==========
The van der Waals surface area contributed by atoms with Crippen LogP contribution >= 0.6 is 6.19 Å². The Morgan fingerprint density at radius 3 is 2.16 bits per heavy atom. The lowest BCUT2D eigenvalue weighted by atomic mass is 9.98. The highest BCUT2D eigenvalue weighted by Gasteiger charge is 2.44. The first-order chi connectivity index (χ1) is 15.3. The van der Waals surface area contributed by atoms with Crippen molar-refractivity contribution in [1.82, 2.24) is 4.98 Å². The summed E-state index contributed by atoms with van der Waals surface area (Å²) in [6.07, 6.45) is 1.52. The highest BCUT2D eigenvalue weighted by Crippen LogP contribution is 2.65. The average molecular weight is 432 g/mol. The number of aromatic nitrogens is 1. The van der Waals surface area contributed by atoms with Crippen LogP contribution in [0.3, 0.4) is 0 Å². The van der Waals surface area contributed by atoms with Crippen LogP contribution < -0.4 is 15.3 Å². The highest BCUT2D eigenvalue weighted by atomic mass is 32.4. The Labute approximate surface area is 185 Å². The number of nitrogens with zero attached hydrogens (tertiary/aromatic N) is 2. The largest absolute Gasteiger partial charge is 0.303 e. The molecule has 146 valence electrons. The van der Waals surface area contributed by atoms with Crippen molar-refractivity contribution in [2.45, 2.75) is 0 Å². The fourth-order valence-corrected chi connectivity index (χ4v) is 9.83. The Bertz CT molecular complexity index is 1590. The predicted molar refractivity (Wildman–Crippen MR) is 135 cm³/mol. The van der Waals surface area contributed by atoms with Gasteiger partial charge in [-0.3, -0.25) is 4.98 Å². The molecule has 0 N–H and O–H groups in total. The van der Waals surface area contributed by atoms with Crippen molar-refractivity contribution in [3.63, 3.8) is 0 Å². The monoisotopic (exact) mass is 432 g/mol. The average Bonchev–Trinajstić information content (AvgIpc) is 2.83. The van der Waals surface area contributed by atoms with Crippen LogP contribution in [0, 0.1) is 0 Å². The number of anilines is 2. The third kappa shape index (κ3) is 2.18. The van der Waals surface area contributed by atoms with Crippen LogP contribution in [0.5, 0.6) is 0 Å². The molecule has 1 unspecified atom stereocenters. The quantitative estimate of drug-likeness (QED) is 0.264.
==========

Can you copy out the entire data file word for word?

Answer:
The van der Waals surface area contributed by atoms with Crippen LogP contribution >= 0.6 is 6.19 Å². The Morgan fingerprint density at radius 3 is 2.16 bits per heavy atom. The lowest BCUT2D eigenvalue weighted by atomic mass is 9.98. The highest BCUT2D eigenvalue weighted by Gasteiger charge is 2.44. The first-order chi connectivity index (χ1) is 15.3. The van der Waals surface area contributed by atoms with Crippen molar-refractivity contribution in [1.82, 2.24) is 4.98 Å². The summed E-state index contributed by atoms with van der Waals surface area (Å²) in [6.07, 6.45) is 1.52. The highest BCUT2D eigenvalue weighted by Crippen LogP contribution is 2.65. The average molecular weight is 432 g/mol. The number of aromatic nitrogens is 1. The van der Waals surface area contributed by atoms with Crippen LogP contribution in [0.3, 0.4) is 0 Å². The van der Waals surface area contributed by atoms with Crippen LogP contribution < -0.4 is 15.3 Å². The highest BCUT2D eigenvalue weighted by atomic mass is 32.4. The Labute approximate surface area is 185 Å². The number of nitrogens with zero attached hydrogens (tertiary/aromatic N) is 2. The largest absolute Gasteiger partial charge is 0.303 e. The molecule has 146 valence electrons. The van der Waals surface area contributed by atoms with Crippen molar-refractivity contribution in [2.45, 2.75) is 0 Å². The fourth-order valence-corrected chi connectivity index (χ4v) is 9.83. The Bertz CT molecular complexity index is 1590. The predicted molar refractivity (Wildman–Crippen MR) is 135 cm³/mol. The van der Waals surface area contributed by atoms with Gasteiger partial charge in [-0.3, -0.25) is 4.98 Å². The molecule has 0 N–H and O–H groups in total. The van der Waals surface area contributed by atoms with Crippen molar-refractivity contribution in [3.63, 3.8) is 0 Å². The monoisotopic (exact) mass is 432 g/mol. The average Bonchev–Trinajstić information content (AvgIpc) is 2.83. The van der Waals surface area contributed by atoms with Crippen LogP contribution in [0, 0.1) is 0 Å². The number of anilines is 2. The third kappa shape index (κ3) is 2.18. The van der Waals surface area contributed by atoms with Crippen LogP contribution in [0.5, 0.6) is 0 Å². The molecule has 1 unspecified atom stereocenters. The quantitative estimate of drug-likeness (QED) is 0.264.